The Wall Street Journal recently published an article about how cellphones are eating the family budget. It seems as though the idea and everything but the words were lifted from an earlier article in the Boston Globe. Whatever the source, this is something that I saw coming years ago as a financial planner, and now, it seems things are maybe worse than ever when it comes to your budget and your cell phone.
Your Cell Phones, Your Budget
When I was a Certified Financial Planner advising clients, one of the first steps (after signing them up as clients) was to review their budget. For the wealthy, a budget isn’t really all that useful or eye-opening, but for everyone else, a budget can reveal some very ugly truths.
First, most people spend way more money each month on things than they think they do. Nothing is a bigger shocker than filling out a budget that includes everything you THINK you spend money on each month, and then sitting down with someone and matching that up to your bank and credit card statements to see what you ACTUALLY spend each month.
Second, for most people, there actually isn’t much they can do that meaningfully affects their budget. Many expenses are not optional, some are locked in for a period of time, and some could be cut, but people aren’t interested in cutting them.
A cell phone bills is a combination of all three. Not having a cell phone is technically an option, but not a very reasonable one for a lot of people. Even if they were willing to do something about it, they may be in a contract period that costs a lot of money to alter, and finally, even if none of those apply, many people are not willing to live without the full-smash when it comes to their cellphones.
Cell Phones are the New Car Payment
When I first started as a financial planner back around 2000, I quickly came to realize that the one thing wrong with most people’s budgets were their car payments. Often, this was even a bigger problem than many people’s credit card payments.
It is all too easy for a husband and wife to each have a $300 or $400 car payment. That’s $600 to $800 each month. It’s so common most people don’t realize how out of line that can be, and how much it can shortchange all of your goals.
Consider that many financial advice books will tell you to quit going out to eat for lunch at work. Doing so will save your $5 per day, or $25 for a five-day workweek. Assume you work all 52 weeks (no vacations) that adds up to a solid $1,300 per year that you can use for retirement. The irony is that many people nod their heads along and make the “bold” decision to cut out dining out for lunch, but cannot fathom doing anything to lower their car payment.
That $800 in car payments works out to $9,600, which is nearly 10 percent of the PRE-TAX income for a person earning $100,000. After taxes, that number gets alarmingly high. Now, add in another $150, $200, or even $300 per month for mobile phone plans and you see how things get even worse.
What makes a monthly cell phone bill so deadly to a budget is that cell phone bills are a scam perpetrated by the cellphone companies that people are willingly blind to. For example, a 4 GB shared data plan on Verizon for two phone lines officially costs $140 ($70 per line). But, by the time you add in all the phony charges and sales taxes, your cost will be much higher. So, if you budget for $140, you are already behind, and with early termination fees of $300 (per line) or more, you are looking a very pricy fix when you do realize that your cellphone is ruining your budget.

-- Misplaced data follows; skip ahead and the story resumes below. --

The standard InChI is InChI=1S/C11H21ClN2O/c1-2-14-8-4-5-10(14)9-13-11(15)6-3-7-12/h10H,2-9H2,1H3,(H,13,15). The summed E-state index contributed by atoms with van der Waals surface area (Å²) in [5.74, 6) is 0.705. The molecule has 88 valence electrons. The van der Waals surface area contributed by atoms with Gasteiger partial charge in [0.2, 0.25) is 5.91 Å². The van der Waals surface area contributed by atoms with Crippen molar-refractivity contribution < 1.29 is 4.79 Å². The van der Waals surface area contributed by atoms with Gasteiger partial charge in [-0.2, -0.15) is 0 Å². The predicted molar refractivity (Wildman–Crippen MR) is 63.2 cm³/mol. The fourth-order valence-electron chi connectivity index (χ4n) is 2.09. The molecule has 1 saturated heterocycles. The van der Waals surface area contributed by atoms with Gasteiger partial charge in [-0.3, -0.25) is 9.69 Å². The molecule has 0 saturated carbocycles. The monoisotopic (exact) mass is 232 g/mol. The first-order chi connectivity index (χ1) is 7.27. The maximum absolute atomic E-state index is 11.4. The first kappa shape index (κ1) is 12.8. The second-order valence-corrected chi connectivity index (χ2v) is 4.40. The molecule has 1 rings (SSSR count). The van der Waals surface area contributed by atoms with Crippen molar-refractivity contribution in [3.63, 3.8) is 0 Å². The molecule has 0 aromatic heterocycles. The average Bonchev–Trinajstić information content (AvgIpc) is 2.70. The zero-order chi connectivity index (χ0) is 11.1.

It gets even tougher when you realize that you aren’t talking about the difference between $150 per month and $0 per month. Although that would be an easy choice, the truth is that you likely need some kind of mobile phone to thrive in today’s connected world.
Cheaper Cell Phones
All the cell phone carriers charge similar rates once you figure in all their fees, add-ons, and surcharges. That means cutting your cell phone bill means doing something different.
To get a cheaper cell phone bill, you must first eliminate the biggest mistake most people make. In a reverse of the mistake people make when buying a car (focusing on the monthly payment instead of the purchase price), too many people focus on the initial cost of the phone. They barely look at what the monthly cost will be. Cellphone carriers love to exploit this tendency by subsidizing your initial phone purchase and then locking you into a 2-year contract. No matter how bad the service, no matter how high the surcharges get, no matter how bad your budget looks, you won’t do anything about it because of that early termination fee.
To avoid the higher and higher monthly cell phone bill, you have to break the subsidized cellphone habit. That means buying your own phone and using a prepaid cell phone plan. Many prepaid plans offer unlimited (actually unlimited) voice and data for less than you pay to the carriers on a subsidized plan. This will lower your monthly bill, but if you are still buying a new phone every year or two, you won’t really get ahead.
The real answer to lower cellphone costs is the same as the real answer to lower car costs, stop buying new ones. Paying off a car and having no payment is the cheapest way to have a car. Buying your cellphone up-front and waiting four or five years before getting a new one, all while paying less per month, is the cheapest way to have a cell phone.
If that doesn’t sound doable to you, then do like the people in those news stories do, and cut back on other things. Either way, be sure you are living within your means otherwise, that cellphone might just bankrupt you 🙂